When I was young, a phone was a communication device attached to the kitchen wall. Curly wire, a rotary dial, that whole thing. If you were lucky, the wire was long enough to reach the closet for a private conversation (and create an annoying obstacle for everyone else in the house).
A modern phone is more than just a glorified walkie-talkie. It is a camera, game station, note-taker and bane of many a parent’s existence, among other things. For now, let’s look at the phone as a note-taker.
I use my phone to jot down information that would have been relegated to paper a few years ago. My phone is always with me, making it convenient, and often a decent paper substitute. From creating a simple list to managing a full-on brainstorm, there’s an app for your note-taking needs. Here’s a look at some of my favorites.
When I want to brainstorm a new idea or project, I create a mind map. (I’ve written about mind mapping here before). It’s a more formal way to get the flood of ideas down, creating a nice visual that depicts the relationships between each thought. Yet, it’s still unstructured enough to not interfere with the process.
For me, the best option is MindNode. Unfortunately, it’s only available on the Mac and iPhone. If you use those platforms, go and grab this app. It syncs across devices almost instantly and is very easy to use. It also features easy import/export options, so getting your information out is as easy as getting it in.
If you’re an Android user, I recommend MindMeister. Like MindNode it’s easy to use, and makes collaboration easy, so members of your team/group/family can contribute.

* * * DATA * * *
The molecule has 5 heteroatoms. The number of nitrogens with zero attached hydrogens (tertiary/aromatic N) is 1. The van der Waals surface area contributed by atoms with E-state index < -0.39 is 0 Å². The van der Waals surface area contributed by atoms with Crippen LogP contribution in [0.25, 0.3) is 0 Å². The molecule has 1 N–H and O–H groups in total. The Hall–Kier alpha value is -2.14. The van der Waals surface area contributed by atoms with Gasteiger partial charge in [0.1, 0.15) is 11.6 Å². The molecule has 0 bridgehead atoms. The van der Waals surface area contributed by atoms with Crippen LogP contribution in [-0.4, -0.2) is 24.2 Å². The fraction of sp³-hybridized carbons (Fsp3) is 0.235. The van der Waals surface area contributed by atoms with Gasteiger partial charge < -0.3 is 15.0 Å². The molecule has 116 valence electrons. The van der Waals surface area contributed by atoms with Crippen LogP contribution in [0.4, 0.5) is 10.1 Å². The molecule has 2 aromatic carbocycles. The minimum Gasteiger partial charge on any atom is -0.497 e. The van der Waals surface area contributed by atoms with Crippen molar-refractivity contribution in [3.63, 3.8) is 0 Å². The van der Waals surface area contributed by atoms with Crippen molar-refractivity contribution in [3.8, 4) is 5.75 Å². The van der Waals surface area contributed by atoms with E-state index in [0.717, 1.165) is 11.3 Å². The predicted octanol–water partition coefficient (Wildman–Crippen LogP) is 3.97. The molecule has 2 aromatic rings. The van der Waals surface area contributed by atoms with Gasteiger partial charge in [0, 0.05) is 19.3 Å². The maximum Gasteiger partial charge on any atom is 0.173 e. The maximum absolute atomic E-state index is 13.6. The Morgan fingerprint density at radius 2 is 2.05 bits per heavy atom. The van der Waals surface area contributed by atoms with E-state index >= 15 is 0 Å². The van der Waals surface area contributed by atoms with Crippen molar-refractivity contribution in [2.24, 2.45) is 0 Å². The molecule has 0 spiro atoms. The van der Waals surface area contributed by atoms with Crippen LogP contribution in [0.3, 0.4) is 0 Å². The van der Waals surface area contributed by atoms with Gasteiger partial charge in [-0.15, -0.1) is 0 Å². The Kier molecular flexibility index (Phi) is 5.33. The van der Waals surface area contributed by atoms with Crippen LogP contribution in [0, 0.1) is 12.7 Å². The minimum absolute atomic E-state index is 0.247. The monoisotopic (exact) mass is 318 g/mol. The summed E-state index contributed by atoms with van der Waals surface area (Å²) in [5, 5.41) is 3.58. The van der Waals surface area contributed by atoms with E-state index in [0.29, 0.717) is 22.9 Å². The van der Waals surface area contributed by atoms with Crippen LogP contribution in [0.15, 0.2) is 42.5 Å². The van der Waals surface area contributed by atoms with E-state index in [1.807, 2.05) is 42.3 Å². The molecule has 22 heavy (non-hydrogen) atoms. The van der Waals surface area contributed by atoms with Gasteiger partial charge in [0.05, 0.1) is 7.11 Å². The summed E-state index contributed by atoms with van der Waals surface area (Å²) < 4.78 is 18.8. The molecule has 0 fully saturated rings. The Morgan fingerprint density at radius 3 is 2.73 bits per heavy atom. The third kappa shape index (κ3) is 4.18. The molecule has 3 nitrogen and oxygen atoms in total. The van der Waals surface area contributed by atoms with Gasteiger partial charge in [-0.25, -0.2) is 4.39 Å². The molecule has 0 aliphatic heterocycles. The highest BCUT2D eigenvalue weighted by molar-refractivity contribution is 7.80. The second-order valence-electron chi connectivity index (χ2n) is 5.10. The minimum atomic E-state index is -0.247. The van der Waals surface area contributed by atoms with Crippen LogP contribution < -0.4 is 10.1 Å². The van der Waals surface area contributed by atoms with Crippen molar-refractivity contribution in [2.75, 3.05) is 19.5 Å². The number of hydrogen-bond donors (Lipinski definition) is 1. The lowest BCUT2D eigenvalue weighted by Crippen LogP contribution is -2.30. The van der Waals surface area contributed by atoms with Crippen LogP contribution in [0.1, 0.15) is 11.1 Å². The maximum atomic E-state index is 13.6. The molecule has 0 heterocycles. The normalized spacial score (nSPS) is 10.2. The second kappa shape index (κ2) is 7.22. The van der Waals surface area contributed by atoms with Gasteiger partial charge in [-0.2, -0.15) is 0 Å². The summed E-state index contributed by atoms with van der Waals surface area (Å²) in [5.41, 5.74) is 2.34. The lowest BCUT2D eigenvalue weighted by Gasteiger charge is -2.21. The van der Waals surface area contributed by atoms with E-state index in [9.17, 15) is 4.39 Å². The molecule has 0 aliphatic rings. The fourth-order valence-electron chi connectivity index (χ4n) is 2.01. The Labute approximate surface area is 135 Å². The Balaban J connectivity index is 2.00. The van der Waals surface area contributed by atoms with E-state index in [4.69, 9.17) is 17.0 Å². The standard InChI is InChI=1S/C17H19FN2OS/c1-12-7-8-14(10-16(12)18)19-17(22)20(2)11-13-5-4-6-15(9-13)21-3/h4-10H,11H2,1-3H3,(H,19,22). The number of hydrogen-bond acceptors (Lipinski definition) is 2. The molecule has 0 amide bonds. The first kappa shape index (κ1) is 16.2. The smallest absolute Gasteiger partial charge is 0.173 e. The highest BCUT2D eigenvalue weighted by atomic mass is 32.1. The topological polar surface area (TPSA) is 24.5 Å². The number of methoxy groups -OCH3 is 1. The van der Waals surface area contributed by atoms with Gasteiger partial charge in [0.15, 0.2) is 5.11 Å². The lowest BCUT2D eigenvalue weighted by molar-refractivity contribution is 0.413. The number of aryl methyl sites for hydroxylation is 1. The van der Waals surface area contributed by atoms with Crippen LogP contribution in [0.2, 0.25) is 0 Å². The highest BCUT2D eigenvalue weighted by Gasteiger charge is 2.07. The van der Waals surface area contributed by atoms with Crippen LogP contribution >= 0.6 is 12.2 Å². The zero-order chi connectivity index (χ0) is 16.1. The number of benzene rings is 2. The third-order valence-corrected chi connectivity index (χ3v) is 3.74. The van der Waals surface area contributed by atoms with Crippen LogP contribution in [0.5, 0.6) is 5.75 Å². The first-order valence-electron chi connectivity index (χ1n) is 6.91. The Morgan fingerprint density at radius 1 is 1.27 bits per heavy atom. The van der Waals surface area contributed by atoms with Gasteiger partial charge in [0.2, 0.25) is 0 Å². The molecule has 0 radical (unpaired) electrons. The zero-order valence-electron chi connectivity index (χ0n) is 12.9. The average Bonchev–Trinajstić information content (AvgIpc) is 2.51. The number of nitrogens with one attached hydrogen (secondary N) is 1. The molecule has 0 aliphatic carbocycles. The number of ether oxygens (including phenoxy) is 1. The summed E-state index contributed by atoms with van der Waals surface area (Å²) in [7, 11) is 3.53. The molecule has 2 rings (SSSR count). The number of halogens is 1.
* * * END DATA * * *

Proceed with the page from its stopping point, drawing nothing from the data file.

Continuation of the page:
Next up is Google Keep, which I’ve talked about it before. I’m happy to report that I still love it. Keep is lightning fast and feels streamlined and unclutterered. It syncs between the mobile app and a browser almost instantly and lets me jot things down nearly as quickly as I do with paper and pen. Plus you can categorize, tag, color-code, and share. It’s a real keeper.
Meanwhile, I know a lot of people who swear by Notebook by Zoho (available for iOS and Android), Notebook – Take Notes, Sync across devices on the App Store. What’s nice here is it lets you sort notes into “Notebooks” with custom titles and covers, making it very easy indeed to find what you’re after.
Dropbox Paper is a direct competitor to Google Docs, (which is in competition with Microsoft’s Office 3650. Like the others, Dropbox Paper goes well beyond simple note-taking and offers a suite of online productivity tools, aiming to be a way to create and share text documents.
It will be overkill for many, but if you’re looking for an alternative to those larger suites, give Dropbox Paper a try.
Is digital better? Yes and no. The near ubiquitous access is nice, and sharing is a lot easier. But I think paper is faster, plus it won’t crash or succumb to a dead battery or weak Wi-Fi connection. For more on the paper/digital debate, check out Reconciling paper and digital productivity and organizing tools.